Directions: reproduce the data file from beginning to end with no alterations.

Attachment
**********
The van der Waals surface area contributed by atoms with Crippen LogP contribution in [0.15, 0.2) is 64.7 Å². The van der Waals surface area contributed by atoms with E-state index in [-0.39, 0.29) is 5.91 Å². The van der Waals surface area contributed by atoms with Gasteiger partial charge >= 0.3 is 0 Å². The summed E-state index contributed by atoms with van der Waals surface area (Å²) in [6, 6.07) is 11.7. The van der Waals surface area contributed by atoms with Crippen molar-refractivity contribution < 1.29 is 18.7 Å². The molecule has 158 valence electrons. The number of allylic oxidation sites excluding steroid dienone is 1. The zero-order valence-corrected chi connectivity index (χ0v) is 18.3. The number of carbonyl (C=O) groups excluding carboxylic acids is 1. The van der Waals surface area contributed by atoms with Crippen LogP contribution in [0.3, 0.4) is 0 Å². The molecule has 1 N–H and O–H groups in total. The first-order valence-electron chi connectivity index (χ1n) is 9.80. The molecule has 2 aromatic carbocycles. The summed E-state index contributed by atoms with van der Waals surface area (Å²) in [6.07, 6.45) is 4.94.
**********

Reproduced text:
The van der Waals surface area contributed by atoms with Crippen LogP contribution in [0.15, 0.2) is 64.7 Å². The van der Waals surface area contributed by atoms with E-state index in [-0.39, 0.29) is 5.91 Å². The van der Waals surface area contributed by atoms with Gasteiger partial charge >= 0.3 is 0 Å². The summed E-state index contributed by atoms with van der Waals surface area (Å²) in [6, 6.07) is 11.7. The van der Waals surface area contributed by atoms with Crippen molar-refractivity contribution < 1.29 is 18.7 Å². The molecule has 158 valence electrons. The number of allylic oxidation sites excluding steroid dienone is 1. The zero-order valence-corrected chi connectivity index (χ0v) is 18.3. The number of carbonyl (C=O) groups excluding carboxylic acids is 1. The van der Waals surface area contributed by atoms with Crippen LogP contribution in [0.3, 0.4) is 0 Å². The molecule has 1 N–H and O–H groups in total. The first-order valence-electron chi connectivity index (χ1n) is 9.80. The molecule has 2 aromatic carbocycles. The summed E-state index contributed by atoms with van der Waals surface area (Å²) in [6.07, 6.45) is 4.94.